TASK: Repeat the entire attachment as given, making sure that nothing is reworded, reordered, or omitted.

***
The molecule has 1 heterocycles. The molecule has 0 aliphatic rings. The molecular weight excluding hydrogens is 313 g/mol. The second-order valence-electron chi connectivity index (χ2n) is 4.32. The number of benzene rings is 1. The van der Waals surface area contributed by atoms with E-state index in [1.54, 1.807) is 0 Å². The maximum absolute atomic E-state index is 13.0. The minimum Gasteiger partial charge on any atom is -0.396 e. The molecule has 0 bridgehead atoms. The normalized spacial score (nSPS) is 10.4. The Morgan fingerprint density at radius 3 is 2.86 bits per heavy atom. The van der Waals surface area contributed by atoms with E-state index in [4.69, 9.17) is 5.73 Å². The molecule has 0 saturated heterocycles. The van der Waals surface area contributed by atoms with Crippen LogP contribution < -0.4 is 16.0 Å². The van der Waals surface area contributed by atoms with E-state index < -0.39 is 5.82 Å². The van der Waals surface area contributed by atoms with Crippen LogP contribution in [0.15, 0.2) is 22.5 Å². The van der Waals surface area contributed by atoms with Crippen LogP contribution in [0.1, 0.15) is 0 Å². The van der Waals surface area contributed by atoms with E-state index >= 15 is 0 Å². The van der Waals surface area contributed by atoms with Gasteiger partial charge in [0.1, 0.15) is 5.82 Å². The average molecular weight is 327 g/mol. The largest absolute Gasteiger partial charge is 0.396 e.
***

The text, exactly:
The molecule has 1 heterocycles. The molecule has 0 aliphatic rings. The molecular weight excluding hydrogens is 313 g/mol. The second-order valence-electron chi connectivity index (χ2n) is 4.32. The number of benzene rings is 1. The van der Waals surface area contributed by atoms with E-state index in [1.54, 1.807) is 0 Å². The maximum absolute atomic E-state index is 13.0. The minimum Gasteiger partial charge on any atom is -0.396 e. The molecule has 0 bridgehead atoms. The normalized spacial score (nSPS) is 10.4. The Morgan fingerprint density at radius 3 is 2.86 bits per heavy atom. The van der Waals surface area contributed by atoms with E-state index in [4.69, 9.17) is 5.73 Å². The molecule has 0 saturated heterocycles. The van der Waals surface area contributed by atoms with Crippen LogP contribution < -0.4 is 16.0 Å². The van der Waals surface area contributed by atoms with E-state index < -0.39 is 5.82 Å². The van der Waals surface area contributed by atoms with Crippen LogP contribution in [0.15, 0.2) is 22.5 Å². The van der Waals surface area contributed by atoms with Crippen LogP contribution in [0.1, 0.15) is 0 Å². The van der Waals surface area contributed by atoms with E-state index >= 15 is 0 Å². The van der Waals surface area contributed by atoms with Gasteiger partial charge in [0.1, 0.15) is 5.82 Å². The average molecular weight is 327 g/mol. The largest absolute Gasteiger partial charge is 0.396 e.